How Is An Airbus A380 Scrapped?

It’s no big secret that some of the world’s A380s have already arrived at the scrapyard. With limited appeal on the second hand market, these giant jumbos are considered to be worth more as parts than they are as complete planes. But how do you actually scrap something as substantial as the biggest plane in the world?

Airbus A380, Aviationtag, Retired
How do you scrap an A380? Photo: Aviationtag

Scrapping aircraft for parts

The process of scrapping an A380 is no simple task. The parts salvaged from the plane are valuable and need to be removed carefully, and the whole process must be eco-responsible, to avoid environmental contamination and excessive waste.

Around the world, more than 400 aircraft a year are scrapped and disassembled. This has made for a robust secondhand parts market, worth an estimated $2bn.

TARMAC Aerosave was the first company in the world to be tasked with dismantling an A380, and managed to complete this job in just 11 months. Here’s how they did it.

TARMAC Aerosave A380
The first company in the world to scrap an A380 was TARMAC Aerosave. Photo: TARMAC Aerosave

First steps

The process of scrapping any aircraft has to follow similar steps, regardless of the type. The first job is to wash the outside of the aircraft thoroughly, to rid it of any salts that could cause corrosion.

Next, technicians are tasked with draining all the aircraft’s fluids, mainly from the hydraulic system. This fluid is hazardous to the environment, so must be carefully disposed of in line with local regulations. Fuel tanks are emptied and flushed, and engine oil and any water on board are also drained.

Trent 900
The giant Trent 900 engines are the most valuable part of the A380. Photo: Rolls-Royce

Now the aircraft is devoid of fluids, it’s time to begin breaking it down. On the A380, as with most aircraft, the first things to be removed are the engines. The four massive Trent 900 powerplants will fetch up to $480,000 a month in lease payments or can be sold for a lump sum of several million dollars.

Removing the rest

Next, TARMAC removed the aircraft interior. This includes not only the passenger seats, but also the galleys, carpets, walls and even the toilets! Sometimes these can be sold on to other airlines following a makeover, but often they’ll just be recycled.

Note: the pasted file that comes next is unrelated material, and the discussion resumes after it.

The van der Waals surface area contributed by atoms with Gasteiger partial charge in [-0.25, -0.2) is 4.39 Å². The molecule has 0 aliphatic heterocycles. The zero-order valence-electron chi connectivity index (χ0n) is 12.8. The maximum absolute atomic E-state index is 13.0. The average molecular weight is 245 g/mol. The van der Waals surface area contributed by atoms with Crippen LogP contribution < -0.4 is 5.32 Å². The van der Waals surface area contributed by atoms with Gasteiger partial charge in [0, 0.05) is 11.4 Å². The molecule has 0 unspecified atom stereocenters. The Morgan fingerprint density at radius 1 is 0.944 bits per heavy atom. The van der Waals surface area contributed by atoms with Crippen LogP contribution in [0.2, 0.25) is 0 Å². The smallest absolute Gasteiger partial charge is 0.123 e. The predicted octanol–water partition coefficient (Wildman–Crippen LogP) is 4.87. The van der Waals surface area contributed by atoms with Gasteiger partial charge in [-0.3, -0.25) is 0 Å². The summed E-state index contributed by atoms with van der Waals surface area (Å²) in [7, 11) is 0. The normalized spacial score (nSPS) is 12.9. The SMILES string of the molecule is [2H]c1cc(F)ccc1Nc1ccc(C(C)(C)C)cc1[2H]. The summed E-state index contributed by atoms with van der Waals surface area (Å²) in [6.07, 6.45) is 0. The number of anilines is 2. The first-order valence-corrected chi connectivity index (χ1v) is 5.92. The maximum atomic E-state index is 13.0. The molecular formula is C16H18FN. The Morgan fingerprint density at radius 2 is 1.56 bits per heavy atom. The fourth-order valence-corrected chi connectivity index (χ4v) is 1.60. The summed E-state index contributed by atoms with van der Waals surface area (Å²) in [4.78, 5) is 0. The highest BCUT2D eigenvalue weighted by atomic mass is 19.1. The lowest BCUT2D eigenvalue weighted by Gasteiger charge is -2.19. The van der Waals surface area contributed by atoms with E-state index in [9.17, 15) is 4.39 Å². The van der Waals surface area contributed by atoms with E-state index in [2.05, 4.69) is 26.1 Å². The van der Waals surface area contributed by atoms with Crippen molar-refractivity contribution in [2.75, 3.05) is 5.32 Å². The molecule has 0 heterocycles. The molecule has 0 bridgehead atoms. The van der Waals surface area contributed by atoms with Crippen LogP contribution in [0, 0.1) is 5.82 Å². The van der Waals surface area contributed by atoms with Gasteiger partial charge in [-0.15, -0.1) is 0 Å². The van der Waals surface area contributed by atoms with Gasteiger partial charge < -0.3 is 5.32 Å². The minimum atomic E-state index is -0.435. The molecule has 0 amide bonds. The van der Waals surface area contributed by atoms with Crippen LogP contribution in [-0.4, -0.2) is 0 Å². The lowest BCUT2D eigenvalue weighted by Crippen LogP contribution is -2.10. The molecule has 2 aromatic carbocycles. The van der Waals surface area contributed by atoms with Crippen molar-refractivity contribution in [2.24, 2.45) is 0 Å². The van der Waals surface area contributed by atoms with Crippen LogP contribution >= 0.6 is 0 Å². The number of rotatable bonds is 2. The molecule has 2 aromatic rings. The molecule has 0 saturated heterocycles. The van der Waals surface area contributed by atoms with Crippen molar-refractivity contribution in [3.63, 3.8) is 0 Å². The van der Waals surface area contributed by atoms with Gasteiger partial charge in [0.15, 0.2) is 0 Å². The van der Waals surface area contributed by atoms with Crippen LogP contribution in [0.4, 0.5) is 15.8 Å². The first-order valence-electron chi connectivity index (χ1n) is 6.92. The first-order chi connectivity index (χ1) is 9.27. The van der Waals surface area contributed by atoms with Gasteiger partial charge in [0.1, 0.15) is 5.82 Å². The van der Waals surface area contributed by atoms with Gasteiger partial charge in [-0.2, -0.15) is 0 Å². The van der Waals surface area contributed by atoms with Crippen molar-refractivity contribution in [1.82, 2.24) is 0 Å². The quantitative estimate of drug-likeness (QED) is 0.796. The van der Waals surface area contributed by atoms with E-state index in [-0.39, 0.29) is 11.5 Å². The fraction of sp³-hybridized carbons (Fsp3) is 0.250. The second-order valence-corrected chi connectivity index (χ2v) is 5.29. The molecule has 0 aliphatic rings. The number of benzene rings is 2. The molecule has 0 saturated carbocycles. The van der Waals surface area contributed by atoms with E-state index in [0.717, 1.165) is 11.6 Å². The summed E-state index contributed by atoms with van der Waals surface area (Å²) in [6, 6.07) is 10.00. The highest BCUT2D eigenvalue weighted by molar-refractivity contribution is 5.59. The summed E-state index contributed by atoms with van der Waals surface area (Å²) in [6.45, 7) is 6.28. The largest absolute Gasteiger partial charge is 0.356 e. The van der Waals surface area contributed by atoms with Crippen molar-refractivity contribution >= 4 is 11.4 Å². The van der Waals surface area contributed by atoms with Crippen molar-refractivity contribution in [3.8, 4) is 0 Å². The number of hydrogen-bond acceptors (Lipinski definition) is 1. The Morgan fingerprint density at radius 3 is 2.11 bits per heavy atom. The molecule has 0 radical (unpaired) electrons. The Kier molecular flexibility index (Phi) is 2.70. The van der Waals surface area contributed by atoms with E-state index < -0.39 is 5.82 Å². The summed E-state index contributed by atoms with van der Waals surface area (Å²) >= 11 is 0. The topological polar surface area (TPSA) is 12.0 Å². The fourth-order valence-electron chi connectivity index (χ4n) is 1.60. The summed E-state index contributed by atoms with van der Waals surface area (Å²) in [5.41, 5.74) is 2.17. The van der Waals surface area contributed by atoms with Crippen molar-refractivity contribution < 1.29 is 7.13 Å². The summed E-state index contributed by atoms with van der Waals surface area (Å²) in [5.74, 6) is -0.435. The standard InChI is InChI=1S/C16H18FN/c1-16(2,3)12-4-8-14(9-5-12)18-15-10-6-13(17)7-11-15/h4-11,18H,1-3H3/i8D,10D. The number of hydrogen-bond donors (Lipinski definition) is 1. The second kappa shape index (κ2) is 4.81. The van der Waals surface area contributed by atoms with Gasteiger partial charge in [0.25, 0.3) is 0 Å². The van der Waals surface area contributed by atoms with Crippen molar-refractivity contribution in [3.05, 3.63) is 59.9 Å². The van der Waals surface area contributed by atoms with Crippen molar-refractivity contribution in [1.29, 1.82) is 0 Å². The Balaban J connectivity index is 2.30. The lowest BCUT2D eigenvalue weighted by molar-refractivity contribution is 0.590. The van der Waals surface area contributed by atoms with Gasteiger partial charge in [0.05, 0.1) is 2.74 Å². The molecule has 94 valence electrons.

With the interior now bare, the dismantlers will turn to the remaining parts of value. These include things like the avionics, windows, ailerons, flaps and various other components. Each part is carefully checked to ensure it is fully functional, and then offered for sale on the secondhand market.

A380 scrapped
Piece by piece, the A380 is stripped of its useful parts. Photo: TARMAC Aerosave

Generally, the rest of the aircraft will then be floated on the market to gauge interest. TARMAC worked with VAS Aero Services to sell spare parts, so if any interest was shown to VAS, TARMAC would carefully remove the part and send it off. Other parts likely to be removed and sold include the doors, tail, landing gear and even the wings.

Whatever remains of the butchered A380 will then be taken apart, piece by piece, and recycled. Companies like Aviationtag have even taken parts of the A380 fuselage and turned them into trinkets for avgeeks like us.

Aircraft scrapping
The final pieces are removed if needed, or broken up and recycled if not. Photo: Getty Images

Gearing up for more A380 work

The 11-month project undertaken by TARMAC Aerosave succeeded in recycling more than 90% of the aircraft’s overall mass. That’s pretty impressive when you consider the sheer size of the aircraft.

While it’s always sad to see these giant aircraft being broken up, it’s also a good thing for the rest of the operational fleet. Scrapping the Airbus has released spare parts onto the pre-owned market, giving A380 operators a cheaper option if components are required.

A380 scrapping
TARMAC is all set to receive more A380s for dismantling. Photo: TARMAC Aerosave

TARMAC was required to develop bespoke tools and strengthened safety procedures in order to work on the huge aircraft and has since built specially designed hangars and parking areas for the superjumbo both in Tarbes, France and in Teruel, Spain. The company has already begun work on dismantling its second A380, and could see many more arriving at its facilities as airlines around the world look to remove the type from their fleets.